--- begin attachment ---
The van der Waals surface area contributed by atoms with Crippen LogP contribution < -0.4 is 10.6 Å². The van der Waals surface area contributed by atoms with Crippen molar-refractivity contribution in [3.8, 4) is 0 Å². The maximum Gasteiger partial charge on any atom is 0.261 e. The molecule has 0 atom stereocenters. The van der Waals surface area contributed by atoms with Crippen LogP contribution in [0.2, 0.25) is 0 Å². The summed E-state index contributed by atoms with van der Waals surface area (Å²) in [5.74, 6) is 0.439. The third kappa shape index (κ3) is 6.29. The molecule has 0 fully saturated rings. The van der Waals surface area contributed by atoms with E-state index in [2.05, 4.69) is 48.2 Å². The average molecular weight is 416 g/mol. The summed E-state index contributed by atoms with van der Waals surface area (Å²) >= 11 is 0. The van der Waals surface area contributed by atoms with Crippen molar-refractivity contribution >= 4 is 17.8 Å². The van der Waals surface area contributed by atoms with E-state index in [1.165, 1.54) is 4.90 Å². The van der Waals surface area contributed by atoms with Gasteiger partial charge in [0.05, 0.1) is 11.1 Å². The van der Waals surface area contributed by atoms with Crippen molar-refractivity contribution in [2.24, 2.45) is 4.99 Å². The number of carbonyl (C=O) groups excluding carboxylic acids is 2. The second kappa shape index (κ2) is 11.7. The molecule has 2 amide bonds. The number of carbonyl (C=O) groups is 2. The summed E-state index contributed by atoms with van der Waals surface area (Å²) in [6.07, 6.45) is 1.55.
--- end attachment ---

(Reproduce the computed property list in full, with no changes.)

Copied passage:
The van der Waals surface area contributed by atoms with Crippen LogP contribution < -0.4 is 10.6 Å². The van der Waals surface area contributed by atoms with Crippen molar-refractivity contribution in [3.8, 4) is 0 Å². The maximum Gasteiger partial charge on any atom is 0.261 e. The molecule has 0 atom stereocenters. The van der Waals surface area contributed by atoms with Crippen LogP contribution in [0.2, 0.25) is 0 Å². The summed E-state index contributed by atoms with van der Waals surface area (Å²) in [5.74, 6) is 0.439. The third kappa shape index (κ3) is 6.29. The molecule has 0 fully saturated rings. The van der Waals surface area contributed by atoms with E-state index in [2.05, 4.69) is 48.2 Å². The average molecular weight is 416 g/mol. The summed E-state index contributed by atoms with van der Waals surface area (Å²) >= 11 is 0. The van der Waals surface area contributed by atoms with Crippen molar-refractivity contribution >= 4 is 17.8 Å². The van der Waals surface area contributed by atoms with E-state index in [1.165, 1.54) is 4.90 Å². The van der Waals surface area contributed by atoms with Gasteiger partial charge in [0.05, 0.1) is 11.1 Å². The van der Waals surface area contributed by atoms with Crippen molar-refractivity contribution in [2.24, 2.45) is 4.99 Å². The number of carbonyl (C=O) groups excluding carboxylic acids is 2. The second kappa shape index (κ2) is 11.7. The molecule has 2 amide bonds. The number of carbonyl (C=O) groups is 2. The summed E-state index contributed by atoms with van der Waals surface area (Å²) in [6.07, 6.45) is 1.55.